You know that cool ceramic coffee mug, the one with the jumping bass, or your favorite T-shirt worn to bare threads that sports a giant bugling elk? Have you ever wondered where the artwork came from? Meet Jon Q. Wright, who sells the commercial use of his art and the art of 47 other artists through JQ Licensing.

Always a doodler as a child, Jon studied art and graphic design and graduated from Iowa State University in Ames, Iowa. He sold the use of his first commercial art piece to Fins and Feathers magazine for a cover graphic more than two decades ago. Since then, he’s found a way to make a living pooling the incredible talents of four dozen artists.

“I made a lot of mistakes and learned from them all,” shared Jon Q. Wright. The “Q” stands for Quinn, his middle name, for real. “In the early years, I tried selling products with my own art on them, but that became a full-time business. I had to decide, was I an artist or was I businessman? The artist won out and I haven’t regretted it.”

With over 25 years under their belt, the outdoor art of JQ Licensing’s 48 contributing artists has been emblazoned on many millions of dollars’ worth of products. Not all are wildlife artists or create outdoor scenes, even if that is Jon Q.’s passion. His fish are phenomenal works of art. Other artists and designers have completely different looks and styles.

Jon Q. Wright, artist and founder of JQ Licensing. The organization represents 48 artists from across the country; some specialize in outdoor art centered around fishing, camping, hiking, and hunting.
Jon Q. Wright, artist and founder of JQ Licensing. The organization represents 48 artists from across the country; some specialize in outdoor art centered around fishing, camping, hiking, and hunting.

How does it work? Companies negotiate a royalty (up to 12 percent) for the customized art on their products. They pay a quarterly royalty back based on units sold at wholesale. If the product does well and moves through the distribution system, the artist is compensated accordingly. If it bombs, the manufacturer doesn’t have a big outlay for a project that didn’t fly. They only pay royalty on products that generate revenue.

Aside from interesting, how is this helpful to you?

For one, avid hunters and fishermen (and those that buy gifts for them) can find beautiful and interesting artwork at JQ Licensing. A “limited” gallery is available on their website. If you contact them and let them know you could be a serious buyer, either for an individual piece of art or for rights to art on products, you can get a password to go deeper into their website. Ordering custom prints in various sizes and styles to fit a specific spot in the den is an option, as are note cards for holiday gift-giving for the hard-to-buy-for person in your family.

Or…art licensing may spark an exciting idea for your business.

Does your company manufacturer gun and bow cases? Tackle boxes? Boat wraps? Lighters? How about adding custom, outdoor art? Do you belong to a non-profit club that sells T-shirts for fundraising? Negotiate a royalty to use art on the shirts. More people will want to buy a cool T-shirt, and you can build the royalty into the selling price of the shirt. Small groups might have to add $3 to $5 to cover the incremental cost each, but just bump up the sales price. You have a commemorative shirt for your members, and you make more money with a cooler shirt than the one with just a club logo on the chest.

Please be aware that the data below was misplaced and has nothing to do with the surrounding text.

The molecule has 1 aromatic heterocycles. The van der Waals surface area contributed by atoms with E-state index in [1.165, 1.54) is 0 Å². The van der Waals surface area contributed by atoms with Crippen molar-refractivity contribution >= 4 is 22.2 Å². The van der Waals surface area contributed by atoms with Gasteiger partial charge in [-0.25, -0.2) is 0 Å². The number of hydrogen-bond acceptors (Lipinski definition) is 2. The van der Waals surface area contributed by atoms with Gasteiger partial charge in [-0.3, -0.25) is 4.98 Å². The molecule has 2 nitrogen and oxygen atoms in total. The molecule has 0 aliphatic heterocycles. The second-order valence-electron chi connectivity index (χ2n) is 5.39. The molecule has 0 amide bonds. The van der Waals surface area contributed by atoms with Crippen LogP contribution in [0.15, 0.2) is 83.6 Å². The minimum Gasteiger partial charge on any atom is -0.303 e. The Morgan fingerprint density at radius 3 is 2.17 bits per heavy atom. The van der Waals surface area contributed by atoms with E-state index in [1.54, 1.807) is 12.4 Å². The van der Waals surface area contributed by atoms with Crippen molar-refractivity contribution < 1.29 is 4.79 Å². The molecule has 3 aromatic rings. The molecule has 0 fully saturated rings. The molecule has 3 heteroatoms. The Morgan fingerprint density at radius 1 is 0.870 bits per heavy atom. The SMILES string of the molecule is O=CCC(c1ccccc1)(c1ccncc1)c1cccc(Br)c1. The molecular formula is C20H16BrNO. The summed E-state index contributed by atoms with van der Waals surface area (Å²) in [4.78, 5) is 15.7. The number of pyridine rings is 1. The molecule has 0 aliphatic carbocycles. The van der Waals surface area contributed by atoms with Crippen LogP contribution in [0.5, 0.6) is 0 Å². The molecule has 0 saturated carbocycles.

Cool products can carry custom outdoor messages, like this outdoor sign.
Cool products can carry custom outdoor messages, like this outdoor sign.

Not everything with art is on a flat surface—plates or coffee cups are also offered, for example. “We have a lot of experience manipulating an image so that it fits right on a product and bends in all the right places with the shape of the item,” said Wright. “Thank goodness for computers. They make changing an image for use one day on a plate and another day on a T-shirt possible.”

Aspiring young artists may want to send samples of their work to Jon Q. Wright to try to get on board with JQ Licensing. “It’s a long shot that we would take someone on, but we are always willing to look at real talent in a new artist,” shared Wright.

K.J. Houtman is the author of the award-winning Fish On Kids Books series, chapter books for eight- to 12-year-olds with adventures based around fishing, camping, and hunting. Her work is available at Amazon and local bookstores. Find out more at fishonkidsbooks.com.

Images used with permission from JQ Licensing

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4 thoughts on “The Origin of the Iconic Bass Art Work

  1. Thank you Kristine for the wonderful article on JQ Licensing. I received a call early this morning from Hoyt Archery with interest to use our images on apparel before I even new the article was on the Outdoor Hub… Thanks for the exposure! JQW

  2. I have found dinnerware 4 place setting, & I am wanting to get more. I also bought a very large platter with same art work. This was done for Bass Pro, has a bass jumping out of water & one bait on the rim. There is not but one color – grey/blue on white stoneware. I have looked everywhere on the web, and cannot find them. Any sugestions??

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